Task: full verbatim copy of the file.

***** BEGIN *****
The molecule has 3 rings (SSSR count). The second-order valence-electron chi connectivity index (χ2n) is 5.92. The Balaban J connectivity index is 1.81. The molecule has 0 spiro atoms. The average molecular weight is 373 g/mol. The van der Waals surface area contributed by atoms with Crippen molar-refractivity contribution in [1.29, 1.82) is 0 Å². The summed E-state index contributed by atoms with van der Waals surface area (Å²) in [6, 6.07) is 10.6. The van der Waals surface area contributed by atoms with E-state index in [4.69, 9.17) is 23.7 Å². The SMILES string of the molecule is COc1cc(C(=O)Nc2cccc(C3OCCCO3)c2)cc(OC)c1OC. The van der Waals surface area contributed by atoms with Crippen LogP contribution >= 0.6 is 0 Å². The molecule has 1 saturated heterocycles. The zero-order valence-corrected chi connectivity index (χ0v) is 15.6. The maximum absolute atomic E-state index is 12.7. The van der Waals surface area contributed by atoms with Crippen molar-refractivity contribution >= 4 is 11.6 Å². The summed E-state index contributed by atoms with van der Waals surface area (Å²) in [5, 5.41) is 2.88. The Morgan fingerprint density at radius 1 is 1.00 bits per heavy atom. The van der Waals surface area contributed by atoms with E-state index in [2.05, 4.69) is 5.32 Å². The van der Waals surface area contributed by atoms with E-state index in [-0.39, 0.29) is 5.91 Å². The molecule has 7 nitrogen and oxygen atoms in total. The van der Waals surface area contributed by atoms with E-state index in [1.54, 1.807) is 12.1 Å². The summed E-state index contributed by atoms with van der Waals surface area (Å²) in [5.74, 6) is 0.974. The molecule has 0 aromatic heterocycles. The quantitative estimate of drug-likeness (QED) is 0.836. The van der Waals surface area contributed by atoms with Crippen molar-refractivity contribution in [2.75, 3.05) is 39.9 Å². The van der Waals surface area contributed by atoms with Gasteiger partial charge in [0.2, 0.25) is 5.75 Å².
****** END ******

The molecule has 3 rings (SSSR count). The second-order valence-electron chi connectivity index (χ2n) is 5.92. The Balaban J connectivity index is 1.81. The molecule has 0 spiro atoms. The average molecular weight is 373 g/mol. The van der Waals surface area contributed by atoms with Crippen molar-refractivity contribution in [1.29, 1.82) is 0 Å². The summed E-state index contributed by atoms with van der Waals surface area (Å²) in [6, 6.07) is 10.6. The van der Waals surface area contributed by atoms with E-state index in [4.69, 9.17) is 23.7 Å². The SMILES string of the molecule is COc1cc(C(=O)Nc2cccc(C3OCCCO3)c2)cc(OC)c1OC. The van der Waals surface area contributed by atoms with Crippen LogP contribution >= 0.6 is 0 Å². The molecule has 1 saturated heterocycles. The zero-order valence-corrected chi connectivity index (χ0v) is 15.6. The maximum absolute atomic E-state index is 12.7. The van der Waals surface area contributed by atoms with Crippen molar-refractivity contribution >= 4 is 11.6 Å². The summed E-state index contributed by atoms with van der Waals surface area (Å²) in [5, 5.41) is 2.88. The Morgan fingerprint density at radius 1 is 1.00 bits per heavy atom. The van der Waals surface area contributed by atoms with E-state index in [2.05, 4.69) is 5.32 Å². The van der Waals surface area contributed by atoms with E-state index in [-0.39, 0.29) is 5.91 Å². The molecule has 7 nitrogen and oxygen atoms in total. The van der Waals surface area contributed by atoms with E-state index in [1.54, 1.807) is 12.1 Å². The summed E-state index contributed by atoms with van der Waals surface area (Å²) in [5.74, 6) is 0.974. The molecule has 0 aromatic heterocycles. The quantitative estimate of drug-likeness (QED) is 0.836. The van der Waals surface area contributed by atoms with Crippen molar-refractivity contribution in [2.75, 3.05) is 39.9 Å². The van der Waals surface area contributed by atoms with Gasteiger partial charge in [0.2, 0.25) is 5.75 Å².